How to Grow Celtuce: A Zero Waste Vegetable

by Corinne Mossati

Celtuce, also known as stem lettuce or wosun, is a zero waste leafy green vegetable that is a cross between celery and lettuce. Here’s how to grow it from seed.


Celtuce – Photo © The Gourmantic Garden

Celtuce (Lactuca sativa var. angustana), also known as stem lettuce, celery lettuce, Chinese lettuce, asparagus lettuce, or qingsun or wosun, is an annual leafy green vegetable that is a cross between celery and lettuce. It’s a zero waste plant where the leaves are picked and used instead of lettuce and the stem is used as a substitute for celery.

I discovered celtuce in summer 2019 during a visit to Paddy’s Markets in Sydney where they sell a wide range of Asian vegetables. I bought one and took it home. The leaves were withered and didn’t look appetising at all but the I cooked the stem and it was delicious. Since growing my own, celtuce leaves have become my go-to alternative to lettuce.


How to Grow Celtuce


Seedling – Photo © The Gourmantic Garden

Celtuce is a hardy annual that is easy to grow however it does require a degree of patience. It can be sown direct or raised as seedlings. For temperate climates such as Sydney, sow 6mm deep in well-drained soil which is rich in organic materials during autumn, summer and spring. It takes 3 to 7 days to germinate when the temperatures are between 4 and 22°C. It can be grown in full sun or part shade and takes 90 days to reach maturity.

This is a large edible so if you’re planting more than one, space them at least 30 cm apart and allow 50cm row spacing. It also pays to succession plant as it grows large leaves and cramming it into a small space isn’t advised as it needs proper ventilation.

Celtuce Plant Care


Celtuce – Photo © The Gourmantic Garden

Celtuce is a low maintenance edible. Much like rocket, it favours moist soil, and like lettuce, needs frequent watering. It doesn’t require additional fertiliser if you’ve prepared your soil beforehand and added organic materials such as compost and cow manure, the latter being high in nitrogen.

Pests and diseases have been relatively scarce though it can attract slugs and snails in the wet, the odd aphid or two and other sap suckers. Later in the season, the leaves may show white specs on the leaves which is damage from whitefly, a sucking insect, but they’re still good to eat.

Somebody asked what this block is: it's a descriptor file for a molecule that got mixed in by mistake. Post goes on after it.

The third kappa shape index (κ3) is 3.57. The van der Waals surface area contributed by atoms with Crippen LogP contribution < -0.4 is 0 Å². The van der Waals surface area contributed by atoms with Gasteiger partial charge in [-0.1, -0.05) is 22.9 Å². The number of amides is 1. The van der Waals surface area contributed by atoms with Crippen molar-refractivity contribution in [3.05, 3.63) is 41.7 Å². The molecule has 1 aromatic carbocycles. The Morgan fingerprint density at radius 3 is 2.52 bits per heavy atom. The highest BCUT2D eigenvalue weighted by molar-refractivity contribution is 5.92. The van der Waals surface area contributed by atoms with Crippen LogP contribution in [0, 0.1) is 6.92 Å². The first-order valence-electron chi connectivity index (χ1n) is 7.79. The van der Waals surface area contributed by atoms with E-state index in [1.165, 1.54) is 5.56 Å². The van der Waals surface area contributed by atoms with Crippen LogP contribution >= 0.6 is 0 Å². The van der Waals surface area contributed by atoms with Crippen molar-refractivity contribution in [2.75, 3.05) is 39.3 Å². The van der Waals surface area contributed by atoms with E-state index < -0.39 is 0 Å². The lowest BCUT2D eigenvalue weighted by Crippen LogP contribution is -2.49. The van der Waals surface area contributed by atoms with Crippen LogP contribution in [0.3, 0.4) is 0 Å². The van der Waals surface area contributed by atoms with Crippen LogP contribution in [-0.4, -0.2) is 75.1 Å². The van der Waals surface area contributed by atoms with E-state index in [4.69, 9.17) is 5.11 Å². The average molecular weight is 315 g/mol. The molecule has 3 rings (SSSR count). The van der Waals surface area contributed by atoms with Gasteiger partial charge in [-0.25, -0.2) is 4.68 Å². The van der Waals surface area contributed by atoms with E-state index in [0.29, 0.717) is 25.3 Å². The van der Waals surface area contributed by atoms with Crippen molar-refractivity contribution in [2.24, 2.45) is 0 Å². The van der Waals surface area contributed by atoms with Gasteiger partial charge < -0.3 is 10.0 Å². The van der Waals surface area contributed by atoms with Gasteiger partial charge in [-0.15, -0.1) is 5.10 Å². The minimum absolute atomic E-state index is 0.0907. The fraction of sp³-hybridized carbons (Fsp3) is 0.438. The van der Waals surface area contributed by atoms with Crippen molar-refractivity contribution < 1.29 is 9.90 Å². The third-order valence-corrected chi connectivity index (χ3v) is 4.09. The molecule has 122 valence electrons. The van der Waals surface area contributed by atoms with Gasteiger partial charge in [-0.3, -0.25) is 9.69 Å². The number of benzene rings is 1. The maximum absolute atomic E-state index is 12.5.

Harvesting & Seed Saving


Stem – Photo © The Gourmantic Garden

Celtuce is a cut-and-come-again plant which means you can harvest the outer leaves starting from the bottom and the plant will continue to grow. Once it reaches 30-40cm in height, the stems are ready and the whole plant can be harvested – a zero waste plant well worth having in the garden.

I’ve grown celtuce in a raised garden bed and in a large deep trough container and both have done well. The ones from the raised bed grew massive and reached my height (1.5m) before they bolted. It may have something to do with using cow manure in that bed which gave it a high nitrogen intake.

Bolting Celtuce

Bolting Celtuce – Photo © The Gourmantic Garden

When the plants bolt, the leaves are surprisingly not too bitter but you should harvest the stems as soon as possible as they can turn woody. Alternatively, if you’re into seed saving, you can leave the plant to flower then turn to seed.

Tips for Growing Celtuce

  • If you’re growing celtuce in a tiny garden,don;t be tempted to cram as many plants together as you can. Allow it the spacing it needs and it will reward you with long, lush green leaves and a thick stem.
  • As the plant grows and the leaves grow, you may need to tied it together at the base as in a photo above.
  • Celtuce is a thirsty plant so make sure you water it deeply and consistently.


Culinary Uses of Celtuce

Celtuce leaves can be enjoyed raw in salads, or cooked in stir fries, quiches, soups and stews. As for the stem, wash it then peel it before use. It can be sliced thinly into discs and eaten raw, sliced into rounds like a cucumber and topped with your favourite topping steamed, and stir fried along with the leaves with garlic, ginger and oyster sauce.

It’s always best to pick the leaves in the morning to consume on the same day but they also store well in the crisper section of the fridge or in an airtight plastic container.


Celtuce in Cocktails

If you’re into drinking your greens, the stem as well as the leaves can be juiced, or like kale, used in a smoothie. Celtuce juice can also be used in cocktails. It adds a savoury and vegetal note which is enhanced if you use salt in cocktails. It complements white spirits such as gin, vodka, aquavit, tequila and mezcal even white rum and cachaca. Try it in a Bloody Mary with a celery salt rim, in a Martini style cocktail with a saline spray, in a Gimlet or a riff on the Southside.


For temperate climate (Sydney, Australia)

  • Sowing Season: spring, summer, autumn
  • Sowing Method: sow direct or raise seedlings
  • Position: full sun or part shade
  • Seed Preparation: nil
  • Soil: well drained soil
  • Sowing Depth: 6mm
  • Plant Spacing: 30 cm
  • Row Spacing: 50cm
  • Plant Height: 30 cm
  • Germination: 3 to 7 days
  • Time to Maturity/Harvest: 90 days
  • Water Requirements: moist soil, water frequently
  • Fertiliser Requirements: favours nitrogen
  • Companion Planting: beetroot, carrots, beans, onions, parsnip, radish, strawberries
  • Ones to Avoid: parsley
  • Succession Planting: every 30 days
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